Possibly the most inspiring recital of Simons' career was his debut with Gerald Moore at London's Wigmore Hall. Despite a reputation for being unkind to artists he didn't like, Moore had a soft spot for Canadians and the two immediately hit it off. "The rehearsals were particularly satisfying," recalls Simons. "He was so generous with his time and I learned a lot." On the programme that evening were the Heine songs from Schubert's Schwanengesang and Schumann's Dichterliebe, the postlude of which Simons, whose preferred repertoire is lieder and oratorio, will never forget.

Also memorable was performing at the Philadelphia Academy, one of the 42 stops for the National Ballet of Canada and its production Dark Elegies, an Antony Tudor ballet in which Simons performed Mahler's Kindertotenlieder. "The day before the sold-out performance, I stood on the stage and felt like a dwarf, it was such a high building. I started to vocalise and a voice came from the back and said, this hall has the best acoustics in the world, you don't have to push, you'll be heard. It was the janitor, and he was right. It was a wonderful singing there," says Simons who still laughs when he thinks of how the dancers made fun of him for not knowing how to put on make-up.

There were many other firsts over the course of Simons' career: the lead role in the opera In a Garden, directed by Pierre Mercure in 1952; a trip to Japan with the Bach Choir in 1961, where his solos were broadcast on Japanese television, in colour.

A man of initiative himself, Simons founded in 1955, along with Gordon Rye and Tom Brown, a professional choir that would later be named the Elmer Iseler Singers, in honour of its conductor. That same year, Simons went to CAMMAC for the first time. Long a teacher at its summer camps held on the shores of Lake Macdonald, Simons served as its general and artistic director for 25 years. Still faithful, he returns every summer to teach vocal and interpretative classes.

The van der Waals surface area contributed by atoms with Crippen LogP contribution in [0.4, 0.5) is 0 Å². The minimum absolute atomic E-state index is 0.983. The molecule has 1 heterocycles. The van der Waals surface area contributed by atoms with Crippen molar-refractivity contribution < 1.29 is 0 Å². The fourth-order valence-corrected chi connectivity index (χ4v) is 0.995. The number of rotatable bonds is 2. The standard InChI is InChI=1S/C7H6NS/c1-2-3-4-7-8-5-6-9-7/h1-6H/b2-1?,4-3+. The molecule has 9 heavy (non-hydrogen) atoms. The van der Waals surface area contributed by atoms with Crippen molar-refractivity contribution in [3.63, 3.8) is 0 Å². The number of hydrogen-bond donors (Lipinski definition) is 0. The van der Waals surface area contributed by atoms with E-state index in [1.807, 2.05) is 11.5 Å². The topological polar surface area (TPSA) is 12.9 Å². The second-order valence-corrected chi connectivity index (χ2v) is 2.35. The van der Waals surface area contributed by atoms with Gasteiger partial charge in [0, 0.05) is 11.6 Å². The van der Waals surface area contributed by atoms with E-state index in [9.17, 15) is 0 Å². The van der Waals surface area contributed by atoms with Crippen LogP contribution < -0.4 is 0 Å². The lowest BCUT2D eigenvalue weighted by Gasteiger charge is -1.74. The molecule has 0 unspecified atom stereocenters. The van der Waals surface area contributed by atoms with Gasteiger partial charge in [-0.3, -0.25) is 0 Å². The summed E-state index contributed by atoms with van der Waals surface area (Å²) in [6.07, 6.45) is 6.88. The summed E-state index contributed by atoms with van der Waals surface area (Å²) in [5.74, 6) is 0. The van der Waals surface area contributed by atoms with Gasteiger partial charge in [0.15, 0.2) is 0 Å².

Looking back on his musical career, Simons does not hesitate to say its most rewarding aspect has been teaching. His pedagogy is simple: "Going back to basics. I do that with every student, every lesson. That's the only way to keep the voice healthy," maintains Simons, who has always been keen on clear diction.

Officially retired from McGill since 1995, Simons continues to teach at the University 11 hours a week, together with pianist Michael McMahon. That's in addition to his private students, seasoned professionals, amateurs, and singers suffering from serious vocal problems. "One of the most important things in teaching is to be positive with your students, even if you don't think they're that talented, because if somebody really has a desire to sing, there's always something there," says an optimistic Simons, who was told he would never have a big voice. For beginners, Simons finds two shorter sessions a week make for more rapid progress than a longer one – supervised practice he calls it.

The care Simons takes in judging each personality and his insistence on having students develop their own voices instead of imitating those of others, make him a much a sought-after teacher. "I've never been so busy!" exclaims the 79 year old teacher whose better-known students include the likes of Stephanie Marshall, Olivier Laquerre, Matthew White, Michelle Sutton, and Marie-Annick Béliveau.

Although the pace is not likely to slow down anytime soon for Simons, you won't hear him complaining. "I'm still learning," declares the born teacher whose instinct and good ears are sure to serve him and his students for a while yet.